After a quarter life crisis, former social worker Alanna Ferre took a course in makeup artistry–as suggested by her mother–and was surprised to not only find a thriving second career, but also a passionate community in her home state of New Mexico.
Small Business Majority's blog
After more than 45 years of business, Dante Hamilton, owner of Internet Webpages Newspaper Inc., has found himself in a resource renaissance thanks to the newly prevalent online tools that have been available since the beginning of the pandemic.
Small Business Majority’s Outreach Team advocates for entrepreneurs on two fronts: It supports policies that benefit small firms and it offers workshops and events that help small business owners grow their companies. We have found this work to be even more important as small businesses experience rising inflation, supply chain disruptions and workforce challenges in the aftermath of the pandemic.
This week we are spotlighting Tasha Brown, Small Business Majority’s Midwest Director, to let small business owners know how our team members can assist them.
During lockdown, New Mexico transplant Skylar Shafer found herself homesick for the flavors of her New England childhood. Looking to connect herself back to her roots and find a distraction from her emotionally intensive day job as a community support worker, she started Sky’s Sweets, a bakery that specializes in Jewish and Brazilian desserts. Skylar’s role as a small business has helped her feel connected to her New Mexico community while her baking connects her to the community she left behind on the East Coast.
In celebration of National Hispanic Heritage Month, we co-hosted a Twitter chat with Women's Business Development Center (WBDC), Support Latino Businesses and America’s Small Business Development Center (ASBDC) to share opportunities and challenges facing Hispanic and Latino small business owners.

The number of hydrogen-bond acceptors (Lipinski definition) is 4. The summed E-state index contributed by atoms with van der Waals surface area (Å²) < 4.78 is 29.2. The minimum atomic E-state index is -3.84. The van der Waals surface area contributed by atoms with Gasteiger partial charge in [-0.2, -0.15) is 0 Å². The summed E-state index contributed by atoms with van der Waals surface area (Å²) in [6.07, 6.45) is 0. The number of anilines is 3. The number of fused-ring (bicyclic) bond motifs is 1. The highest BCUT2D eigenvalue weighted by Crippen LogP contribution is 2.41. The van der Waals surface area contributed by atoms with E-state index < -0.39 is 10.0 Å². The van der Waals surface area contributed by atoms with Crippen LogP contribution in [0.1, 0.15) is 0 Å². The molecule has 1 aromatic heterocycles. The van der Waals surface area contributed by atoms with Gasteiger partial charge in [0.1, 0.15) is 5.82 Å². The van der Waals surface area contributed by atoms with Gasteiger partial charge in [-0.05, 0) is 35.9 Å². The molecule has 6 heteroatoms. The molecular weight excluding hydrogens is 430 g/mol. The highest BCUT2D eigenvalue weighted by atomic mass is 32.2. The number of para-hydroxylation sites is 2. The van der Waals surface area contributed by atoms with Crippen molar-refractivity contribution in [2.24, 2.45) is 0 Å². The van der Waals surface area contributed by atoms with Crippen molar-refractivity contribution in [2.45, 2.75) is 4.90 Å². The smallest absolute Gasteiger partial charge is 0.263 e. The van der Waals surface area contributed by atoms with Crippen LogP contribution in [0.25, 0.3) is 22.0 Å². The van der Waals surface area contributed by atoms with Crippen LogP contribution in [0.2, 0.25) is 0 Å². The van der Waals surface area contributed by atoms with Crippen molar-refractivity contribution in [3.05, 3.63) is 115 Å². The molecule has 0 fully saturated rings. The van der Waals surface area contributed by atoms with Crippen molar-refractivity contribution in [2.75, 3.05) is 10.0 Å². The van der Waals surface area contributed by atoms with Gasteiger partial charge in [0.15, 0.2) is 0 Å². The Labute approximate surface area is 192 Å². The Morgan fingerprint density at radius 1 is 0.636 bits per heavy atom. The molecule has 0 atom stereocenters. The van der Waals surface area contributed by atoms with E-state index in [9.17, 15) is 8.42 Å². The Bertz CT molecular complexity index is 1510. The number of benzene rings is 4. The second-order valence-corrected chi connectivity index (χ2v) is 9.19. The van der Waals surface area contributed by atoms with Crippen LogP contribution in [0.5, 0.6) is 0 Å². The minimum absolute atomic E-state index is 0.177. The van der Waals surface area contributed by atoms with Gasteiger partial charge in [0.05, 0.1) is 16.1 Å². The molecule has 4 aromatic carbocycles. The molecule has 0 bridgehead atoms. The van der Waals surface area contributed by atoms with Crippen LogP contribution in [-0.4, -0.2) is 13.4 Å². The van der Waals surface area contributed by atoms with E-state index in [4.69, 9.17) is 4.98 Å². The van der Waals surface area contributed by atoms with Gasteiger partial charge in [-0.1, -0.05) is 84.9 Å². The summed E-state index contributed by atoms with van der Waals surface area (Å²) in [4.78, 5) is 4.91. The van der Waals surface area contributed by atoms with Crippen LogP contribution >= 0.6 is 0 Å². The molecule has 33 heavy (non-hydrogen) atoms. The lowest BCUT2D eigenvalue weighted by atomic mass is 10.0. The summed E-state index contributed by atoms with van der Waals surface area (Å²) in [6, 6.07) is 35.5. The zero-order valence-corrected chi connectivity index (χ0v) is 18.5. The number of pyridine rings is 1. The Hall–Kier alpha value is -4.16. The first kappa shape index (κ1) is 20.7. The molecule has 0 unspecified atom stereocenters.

Below is a brief recap of the questions and a sample of the great tips and information shared during the chat.
Full-time health policy advocate and part-time doula Knetta Adkins is striving to make the Georgia healthcare system more accessible for everyone–especially families of color.
Knetta started practicing as a doula three years ago in Alabama, but soon after she relocated to Georgia and started her own practice, Douwella, where she supports parents through their pre and postpartum journey.
She says, “It’s important to me that I ensure that the families I work with have agency over their birthing story.”
The CalSavers Retirement Savings Program is a portable workplace retirement savings program for private sector workers whose employers do not have a retirement savings program. CalSavers is run by the state and funded by modest employee contributions, so it involves minimal requirements for employers.
Although Shirley Modlin plans on giving her manufacturing business, located in Powhatan, Virginia, over to her son in the next two years, she is nowhere near retirement. In fact, she is handing over her current business so she can start a new one and open a vocational center in the rural area of her town.
During this Pride Month, Joanis Duran and other LGBTQ small business owners in Florida are fighting to be heard as their state policymakers enact anti-LGBTQ legislation.
“We feel that we have a government that is trying to remove us.”
Former finance professional Howard Konishi always dreamed of owning his own gym and making a difference in his community. After turning 30, Howard finally decided to trade his suit and tie for climbing shoes and a harness full time.
The rock climber put his degree in economics to good use and started doing market research on where to open Top Out Climbing Gym. Finally, he decided on Santa Clarita, a smaller city north of Los Angeles, without a rock climbing facility.